They filled just 79% of the seats in that huge, red-velvet covered house, and made only 69% of their projected box-office revenue. For all the millions who watched the cinema broadcasts, those are astonishingly low figures for the world’s most expensive opera house. The Met’s general manager, Peter Gelb, admits an experimentation with a more flexible pricing structure, borrowed from Broadway, didn’t work: “We’re learning. I believe in learning from one’s mistakes,” he’s quoted as saying – but even with an apparent pick-up in ticket sales for the early part of the 13/14 season (thanks to an average price reduction of about 10%) it’s astonishing that the world’s most glamorous opera house can be basically be little more than three-quarters full on an average night. (That compares, incidentally, to more than 90% capacity at the Royal Opera House). For all the HD broadcasts and global reach of the Met brand, if you’re not filling your house every night, you’re not creating the kind of atmosphere that audiences want to experience and performers need to play to.
So, how should you price when attendees prefer a full (or near-full) house, because of the atmosphere, and possibly because of improved performance by the players? If these effects are small, we know that it doesn’t always make sense to try to fill the house – the price reductions needed to do so might cause a very large drop in revenues.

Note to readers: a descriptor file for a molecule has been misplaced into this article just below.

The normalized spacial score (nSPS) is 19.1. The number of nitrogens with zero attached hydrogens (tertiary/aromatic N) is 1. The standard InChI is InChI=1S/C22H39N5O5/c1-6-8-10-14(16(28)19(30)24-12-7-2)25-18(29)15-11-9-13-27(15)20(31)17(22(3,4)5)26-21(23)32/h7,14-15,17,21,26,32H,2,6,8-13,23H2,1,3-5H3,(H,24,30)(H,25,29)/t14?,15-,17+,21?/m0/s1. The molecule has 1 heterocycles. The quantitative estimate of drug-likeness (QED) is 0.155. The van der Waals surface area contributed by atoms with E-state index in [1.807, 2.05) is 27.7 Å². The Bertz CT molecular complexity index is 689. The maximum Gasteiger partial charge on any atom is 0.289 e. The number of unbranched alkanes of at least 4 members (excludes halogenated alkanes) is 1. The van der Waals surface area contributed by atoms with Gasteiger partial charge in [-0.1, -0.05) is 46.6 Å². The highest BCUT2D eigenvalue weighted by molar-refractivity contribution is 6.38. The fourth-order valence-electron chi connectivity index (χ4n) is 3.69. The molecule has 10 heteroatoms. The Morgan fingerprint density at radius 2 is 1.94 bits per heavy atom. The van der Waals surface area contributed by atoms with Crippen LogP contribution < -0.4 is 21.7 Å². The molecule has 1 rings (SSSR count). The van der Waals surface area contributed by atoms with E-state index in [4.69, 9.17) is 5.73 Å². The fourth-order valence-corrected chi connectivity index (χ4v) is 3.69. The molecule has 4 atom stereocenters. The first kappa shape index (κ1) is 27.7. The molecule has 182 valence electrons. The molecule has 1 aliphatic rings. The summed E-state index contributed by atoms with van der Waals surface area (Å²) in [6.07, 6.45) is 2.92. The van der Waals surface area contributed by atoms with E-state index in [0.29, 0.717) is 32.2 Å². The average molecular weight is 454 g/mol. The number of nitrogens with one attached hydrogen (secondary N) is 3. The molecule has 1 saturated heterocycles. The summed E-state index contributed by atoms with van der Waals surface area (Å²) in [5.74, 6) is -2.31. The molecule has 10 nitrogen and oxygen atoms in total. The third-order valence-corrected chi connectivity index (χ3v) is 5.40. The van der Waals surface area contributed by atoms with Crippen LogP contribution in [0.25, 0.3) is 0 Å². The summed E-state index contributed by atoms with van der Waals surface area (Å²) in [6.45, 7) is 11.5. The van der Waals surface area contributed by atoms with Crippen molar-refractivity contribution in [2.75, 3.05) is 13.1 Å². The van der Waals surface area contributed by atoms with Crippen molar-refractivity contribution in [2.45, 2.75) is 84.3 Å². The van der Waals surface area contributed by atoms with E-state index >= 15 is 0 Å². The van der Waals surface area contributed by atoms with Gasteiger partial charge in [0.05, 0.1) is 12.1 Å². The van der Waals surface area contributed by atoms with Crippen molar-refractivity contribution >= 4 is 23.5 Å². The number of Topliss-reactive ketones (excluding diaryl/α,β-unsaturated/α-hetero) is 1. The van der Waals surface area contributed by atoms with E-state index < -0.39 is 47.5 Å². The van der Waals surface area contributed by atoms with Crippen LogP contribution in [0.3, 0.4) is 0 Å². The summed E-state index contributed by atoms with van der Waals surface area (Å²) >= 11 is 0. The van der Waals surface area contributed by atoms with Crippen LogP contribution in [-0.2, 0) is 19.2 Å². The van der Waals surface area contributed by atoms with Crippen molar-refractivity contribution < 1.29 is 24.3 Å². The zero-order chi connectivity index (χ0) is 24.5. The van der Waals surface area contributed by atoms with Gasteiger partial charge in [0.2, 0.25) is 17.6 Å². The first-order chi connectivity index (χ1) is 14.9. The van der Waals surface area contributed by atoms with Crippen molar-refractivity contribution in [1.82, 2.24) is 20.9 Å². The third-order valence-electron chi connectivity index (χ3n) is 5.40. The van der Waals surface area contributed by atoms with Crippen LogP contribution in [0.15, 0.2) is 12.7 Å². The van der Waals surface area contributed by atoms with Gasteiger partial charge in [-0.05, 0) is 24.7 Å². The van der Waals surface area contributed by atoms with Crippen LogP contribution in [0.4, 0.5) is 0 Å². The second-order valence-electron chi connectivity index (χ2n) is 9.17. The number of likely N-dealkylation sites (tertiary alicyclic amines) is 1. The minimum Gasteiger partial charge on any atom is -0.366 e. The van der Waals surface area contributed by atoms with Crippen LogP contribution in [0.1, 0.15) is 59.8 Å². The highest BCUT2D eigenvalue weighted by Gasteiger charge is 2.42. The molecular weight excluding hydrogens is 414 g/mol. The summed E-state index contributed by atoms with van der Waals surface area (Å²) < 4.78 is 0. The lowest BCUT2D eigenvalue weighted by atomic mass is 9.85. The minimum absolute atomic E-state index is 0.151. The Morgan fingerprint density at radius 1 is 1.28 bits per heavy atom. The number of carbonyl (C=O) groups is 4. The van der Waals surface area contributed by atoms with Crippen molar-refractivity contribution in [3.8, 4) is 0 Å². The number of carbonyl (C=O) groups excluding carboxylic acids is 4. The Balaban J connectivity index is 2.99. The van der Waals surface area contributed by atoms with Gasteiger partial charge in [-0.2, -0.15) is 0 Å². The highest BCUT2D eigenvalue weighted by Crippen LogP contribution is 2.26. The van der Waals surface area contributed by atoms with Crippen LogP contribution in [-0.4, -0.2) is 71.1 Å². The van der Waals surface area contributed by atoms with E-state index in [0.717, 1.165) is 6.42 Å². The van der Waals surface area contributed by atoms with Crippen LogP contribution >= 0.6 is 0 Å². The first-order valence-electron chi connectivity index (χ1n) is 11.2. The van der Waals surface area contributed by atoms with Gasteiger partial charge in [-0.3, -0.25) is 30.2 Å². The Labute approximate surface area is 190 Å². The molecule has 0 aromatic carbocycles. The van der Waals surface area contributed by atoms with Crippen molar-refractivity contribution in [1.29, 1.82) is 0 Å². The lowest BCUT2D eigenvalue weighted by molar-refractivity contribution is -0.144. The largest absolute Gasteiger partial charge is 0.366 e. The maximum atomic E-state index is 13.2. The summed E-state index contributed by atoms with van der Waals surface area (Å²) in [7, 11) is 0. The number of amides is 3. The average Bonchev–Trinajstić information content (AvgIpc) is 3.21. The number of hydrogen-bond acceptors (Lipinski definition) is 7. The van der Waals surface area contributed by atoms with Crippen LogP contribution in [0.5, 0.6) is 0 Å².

But what if the number of attendees does matter? (Studies of museum pricing look in the opposite direction: what are people willing to pay for the benefit of having a smaller crowd? See this study published in Oxford Economic Papers, by Maddison and Foster on the British Museum). There are many products that are similar to the opera case (to the degree it is in fact a matter of significance). We value social networks like Facebook, online dating sites like OKCupid, or smartphone apps like WeChat, the more that we think others are using them. In departing from ‘ordinary’ pricing rules where individual consumers don’t care what others are doing (I bought green beans today at the store and it doesn’t matter to me at all who else bought them today), there are two effects, working in opposite directions – I am willing to pay more for the benefit of using a highly-patronized good if that matters to me (that would push the price up), but the seller wants to keep the price in check if doing so generates more purchases from on-the-fence buyers, who in turn induce other consumers to become interested.
Searching around a bit I found this recent paper by Candogan, Bimpikis, and Ozdaglar in the journal Operations Research, that addresses the pricing problem for ‘network’ goods, but as you can see a problem that on the surface doesn’t sound awfully complex, in fact is very complex. I’m going to work on trying to decipher what’s there…